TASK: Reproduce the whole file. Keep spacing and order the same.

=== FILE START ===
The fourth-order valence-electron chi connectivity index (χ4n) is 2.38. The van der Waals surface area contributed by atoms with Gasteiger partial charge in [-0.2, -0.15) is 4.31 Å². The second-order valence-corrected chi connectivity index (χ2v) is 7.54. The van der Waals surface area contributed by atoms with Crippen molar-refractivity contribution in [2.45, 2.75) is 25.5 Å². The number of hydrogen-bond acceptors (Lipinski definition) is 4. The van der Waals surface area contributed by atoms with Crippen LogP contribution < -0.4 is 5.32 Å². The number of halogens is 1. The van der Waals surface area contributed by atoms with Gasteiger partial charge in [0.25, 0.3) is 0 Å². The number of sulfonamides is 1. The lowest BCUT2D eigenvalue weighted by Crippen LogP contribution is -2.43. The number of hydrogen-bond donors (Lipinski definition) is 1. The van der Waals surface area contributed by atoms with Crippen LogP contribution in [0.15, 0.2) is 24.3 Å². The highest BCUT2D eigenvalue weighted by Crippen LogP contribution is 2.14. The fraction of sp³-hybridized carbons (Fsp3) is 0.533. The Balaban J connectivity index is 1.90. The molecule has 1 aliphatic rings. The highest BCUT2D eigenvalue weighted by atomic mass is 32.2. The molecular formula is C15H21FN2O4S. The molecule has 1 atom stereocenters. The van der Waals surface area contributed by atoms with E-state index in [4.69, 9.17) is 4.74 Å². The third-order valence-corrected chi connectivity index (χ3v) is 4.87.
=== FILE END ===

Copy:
The fourth-order valence-electron chi connectivity index (χ4n) is 2.38. The van der Waals surface area contributed by atoms with Gasteiger partial charge in [-0.2, -0.15) is 4.31 Å². The second-order valence-corrected chi connectivity index (χ2v) is 7.54. The van der Waals surface area contributed by atoms with Crippen molar-refractivity contribution in [2.45, 2.75) is 25.5 Å². The number of hydrogen-bond acceptors (Lipinski definition) is 4. The van der Waals surface area contributed by atoms with Crippen LogP contribution < -0.4 is 5.32 Å². The number of halogens is 1. The van der Waals surface area contributed by atoms with Gasteiger partial charge in [0.25, 0.3) is 0 Å². The number of sulfonamides is 1. The lowest BCUT2D eigenvalue weighted by Crippen LogP contribution is -2.43. The number of hydrogen-bond donors (Lipinski definition) is 1. The van der Waals surface area contributed by atoms with Crippen LogP contribution in [0.15, 0.2) is 24.3 Å². The highest BCUT2D eigenvalue weighted by Crippen LogP contribution is 2.14. The fraction of sp³-hybridized carbons (Fsp3) is 0.533. The Balaban J connectivity index is 1.90. The molecule has 1 aliphatic rings. The highest BCUT2D eigenvalue weighted by atomic mass is 32.2. The molecular formula is C15H21FN2O4S. The molecule has 1 atom stereocenters. The van der Waals surface area contributed by atoms with E-state index in [4.69, 9.17) is 4.74 Å². The third-order valence-corrected chi connectivity index (χ3v) is 4.87.